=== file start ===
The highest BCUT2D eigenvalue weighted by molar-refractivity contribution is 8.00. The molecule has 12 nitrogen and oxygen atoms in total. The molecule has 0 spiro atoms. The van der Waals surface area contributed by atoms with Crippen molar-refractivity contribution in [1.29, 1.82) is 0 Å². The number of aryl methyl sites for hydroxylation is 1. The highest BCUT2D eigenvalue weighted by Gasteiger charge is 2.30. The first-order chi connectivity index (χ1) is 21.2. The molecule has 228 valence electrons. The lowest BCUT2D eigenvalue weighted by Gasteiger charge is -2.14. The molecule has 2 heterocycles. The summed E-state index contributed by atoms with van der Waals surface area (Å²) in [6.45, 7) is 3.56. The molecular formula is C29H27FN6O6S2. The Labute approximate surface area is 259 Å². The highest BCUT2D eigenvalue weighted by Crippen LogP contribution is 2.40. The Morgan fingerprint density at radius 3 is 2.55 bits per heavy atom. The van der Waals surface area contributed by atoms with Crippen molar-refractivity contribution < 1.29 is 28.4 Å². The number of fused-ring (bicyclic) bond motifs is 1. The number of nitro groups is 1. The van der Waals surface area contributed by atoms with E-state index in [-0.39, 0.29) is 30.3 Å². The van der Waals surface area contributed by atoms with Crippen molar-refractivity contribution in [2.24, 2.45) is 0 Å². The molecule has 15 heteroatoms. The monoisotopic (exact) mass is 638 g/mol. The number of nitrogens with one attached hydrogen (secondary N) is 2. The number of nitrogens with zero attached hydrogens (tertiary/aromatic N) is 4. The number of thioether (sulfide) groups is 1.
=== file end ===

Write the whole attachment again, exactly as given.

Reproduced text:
The highest BCUT2D eigenvalue weighted by molar-refractivity contribution is 8.00. The molecule has 12 nitrogen and oxygen atoms in total. The molecule has 0 spiro atoms. The van der Waals surface area contributed by atoms with Crippen molar-refractivity contribution in [1.29, 1.82) is 0 Å². The number of aryl methyl sites for hydroxylation is 1. The highest BCUT2D eigenvalue weighted by Gasteiger charge is 2.30. The first-order chi connectivity index (χ1) is 21.2. The molecule has 228 valence electrons. The lowest BCUT2D eigenvalue weighted by Gasteiger charge is -2.14. The molecule has 2 heterocycles. The summed E-state index contributed by atoms with van der Waals surface area (Å²) in [6.45, 7) is 3.56. The molecular formula is C29H27FN6O6S2. The Labute approximate surface area is 259 Å². The highest BCUT2D eigenvalue weighted by Crippen LogP contribution is 2.40. The Morgan fingerprint density at radius 3 is 2.55 bits per heavy atom. The van der Waals surface area contributed by atoms with Crippen molar-refractivity contribution < 1.29 is 28.4 Å². The number of fused-ring (bicyclic) bond motifs is 1. The number of nitro groups is 1. The van der Waals surface area contributed by atoms with E-state index in [-0.39, 0.29) is 30.3 Å². The van der Waals surface area contributed by atoms with Crippen molar-refractivity contribution in [2.24, 2.45) is 0 Å². The molecule has 15 heteroatoms. The monoisotopic (exact) mass is 638 g/mol. The number of nitrogens with one attached hydrogen (secondary N) is 2. The number of nitrogens with zero attached hydrogens (tertiary/aromatic N) is 4. The number of thioether (sulfide) groups is 1.